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Diversity on the Convention Stage
Sep 10, 2012
A friend recently described a drinking game that his daughter devised. Every time she saw a black person at the Republican National Convention, she would have to take a drink. “She says it's a way to stay sober all through the night.”
That joke was fair enough when applied to the conventioneers. Republicans attract very few African Americans. They do only a little better at attracting Latinos. You would know that the joke was very unfair if you were watching one of those networks that didn’t cut away whenever a minority speaker took the stage. I watched Mia Love’s excellent speech. Love is the daughter of immigrants from Haiti who, she told us, arrived in the United States with ten dollars between them. Love is mayor of Saratoga Springs, Utah. She is the first black woman to be mayor of a Utah city and if she succeeds in beating Democrat Jim Matheson in November she will be the first black woman to represent the Republican Party in Congress.
I listened to Artur Davis, a black moderate who found that there was no future for him in the Democratic Party. He switched to the Republican Party and will likely run for Congress. I listened with delight in large part because his gorgeous Alabama accent made me homesick for the South.
Also on the agenda was Condoleezza Rice, the first African American woman to serve as Secretary of State. Rice was frequently mentioned when political prognosticators were trying to guess who Mitt Romney would pick as his running mate. She seemed to rule out such a role, at least in this election. A lot of Republican ears perked up, however, when she spoke of America as a place where black parents could realistically hope that their daughter would grow up to be President.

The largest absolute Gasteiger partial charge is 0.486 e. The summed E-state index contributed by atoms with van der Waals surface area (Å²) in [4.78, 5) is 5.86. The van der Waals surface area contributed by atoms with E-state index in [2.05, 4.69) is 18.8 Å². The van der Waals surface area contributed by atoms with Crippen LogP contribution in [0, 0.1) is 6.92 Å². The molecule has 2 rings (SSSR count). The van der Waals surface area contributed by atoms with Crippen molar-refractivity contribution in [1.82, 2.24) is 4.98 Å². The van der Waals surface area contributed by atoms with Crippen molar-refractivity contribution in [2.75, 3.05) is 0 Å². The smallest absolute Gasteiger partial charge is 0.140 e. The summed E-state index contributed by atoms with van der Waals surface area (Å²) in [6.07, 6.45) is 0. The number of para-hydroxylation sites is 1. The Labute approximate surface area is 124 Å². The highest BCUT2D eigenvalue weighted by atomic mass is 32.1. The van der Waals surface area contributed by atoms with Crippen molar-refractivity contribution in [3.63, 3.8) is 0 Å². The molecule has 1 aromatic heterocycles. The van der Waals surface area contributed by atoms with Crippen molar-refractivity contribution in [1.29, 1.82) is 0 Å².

If you are inclined to be cynical, you might think that this was all show. You’d be right of course, except for the “all” part. The Republicans certainly intended to send a message by putting blacks, Latinos and a lot of women on their program. Whatever you think of the GOP, you can’t complain that the convention stage did not achieve diversity.
In this case, it is impossible to doubt that the message was genuine. While the Republicans may be uncompetitive among black Americans, black Americans are very competitive among Republicans. All three speakers were enthusiastically welcomed by the crowd. Mia Love is a Tea Party favorite. The same was true of the many Latino speakers. Senator Marco Rubio of Florida and New Mexico Gov. Susana Martinez brought down the house.
The Republicans were putting on a show, to be sure. That is what conventions are these days. It’s not just a show, however, when the party gives a prominent places to minority political stars at an event that draws tens of millions of television viewers. It’s not just a show when the party invests all its resources in these stars. That is a sign of progress.